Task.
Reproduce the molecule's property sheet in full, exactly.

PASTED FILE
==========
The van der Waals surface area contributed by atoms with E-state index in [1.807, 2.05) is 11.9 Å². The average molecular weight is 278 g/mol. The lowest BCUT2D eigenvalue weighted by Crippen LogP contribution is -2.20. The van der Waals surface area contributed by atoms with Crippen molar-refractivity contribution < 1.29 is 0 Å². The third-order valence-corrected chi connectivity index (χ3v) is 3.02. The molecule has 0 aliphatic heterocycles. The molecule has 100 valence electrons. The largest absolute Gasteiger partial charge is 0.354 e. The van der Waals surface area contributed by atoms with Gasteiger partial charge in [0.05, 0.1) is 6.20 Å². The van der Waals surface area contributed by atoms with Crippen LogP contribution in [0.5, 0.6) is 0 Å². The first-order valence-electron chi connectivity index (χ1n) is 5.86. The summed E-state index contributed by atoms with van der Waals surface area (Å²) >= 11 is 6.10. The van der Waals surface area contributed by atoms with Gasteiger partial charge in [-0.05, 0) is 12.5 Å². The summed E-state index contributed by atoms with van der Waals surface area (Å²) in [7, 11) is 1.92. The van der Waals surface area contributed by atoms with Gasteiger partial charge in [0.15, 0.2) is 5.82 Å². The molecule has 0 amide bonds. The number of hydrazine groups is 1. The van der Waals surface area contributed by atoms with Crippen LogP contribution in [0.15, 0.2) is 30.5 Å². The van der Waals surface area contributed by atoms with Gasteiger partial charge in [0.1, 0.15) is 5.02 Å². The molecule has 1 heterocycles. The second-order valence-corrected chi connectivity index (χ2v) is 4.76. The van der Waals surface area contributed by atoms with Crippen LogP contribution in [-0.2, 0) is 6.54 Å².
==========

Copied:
The van der Waals surface area contributed by atoms with E-state index in [1.807, 2.05) is 11.9 Å². The average molecular weight is 278 g/mol. The lowest BCUT2D eigenvalue weighted by Crippen LogP contribution is -2.20. The van der Waals surface area contributed by atoms with Crippen molar-refractivity contribution < 1.29 is 0 Å². The third-order valence-corrected chi connectivity index (χ3v) is 3.02. The molecule has 0 aliphatic heterocycles. The molecule has 100 valence electrons. The largest absolute Gasteiger partial charge is 0.354 e. The van der Waals surface area contributed by atoms with Gasteiger partial charge in [0.05, 0.1) is 6.20 Å². The van der Waals surface area contributed by atoms with Crippen LogP contribution in [0.5, 0.6) is 0 Å². The first-order valence-electron chi connectivity index (χ1n) is 5.86. The summed E-state index contributed by atoms with van der Waals surface area (Å²) >= 11 is 6.10. The van der Waals surface area contributed by atoms with Gasteiger partial charge in [-0.05, 0) is 12.5 Å². The summed E-state index contributed by atoms with van der Waals surface area (Å²) in [7, 11) is 1.92. The van der Waals surface area contributed by atoms with Gasteiger partial charge in [0.15, 0.2) is 5.82 Å². The molecule has 0 amide bonds. The number of hydrazine groups is 1. The van der Waals surface area contributed by atoms with Crippen LogP contribution in [0.15, 0.2) is 30.5 Å². The van der Waals surface area contributed by atoms with Gasteiger partial charge in [0.1, 0.15) is 5.02 Å². The molecule has 1 heterocycles. The second-order valence-corrected chi connectivity index (χ2v) is 4.76. The van der Waals surface area contributed by atoms with Crippen LogP contribution in [-0.2, 0) is 6.54 Å².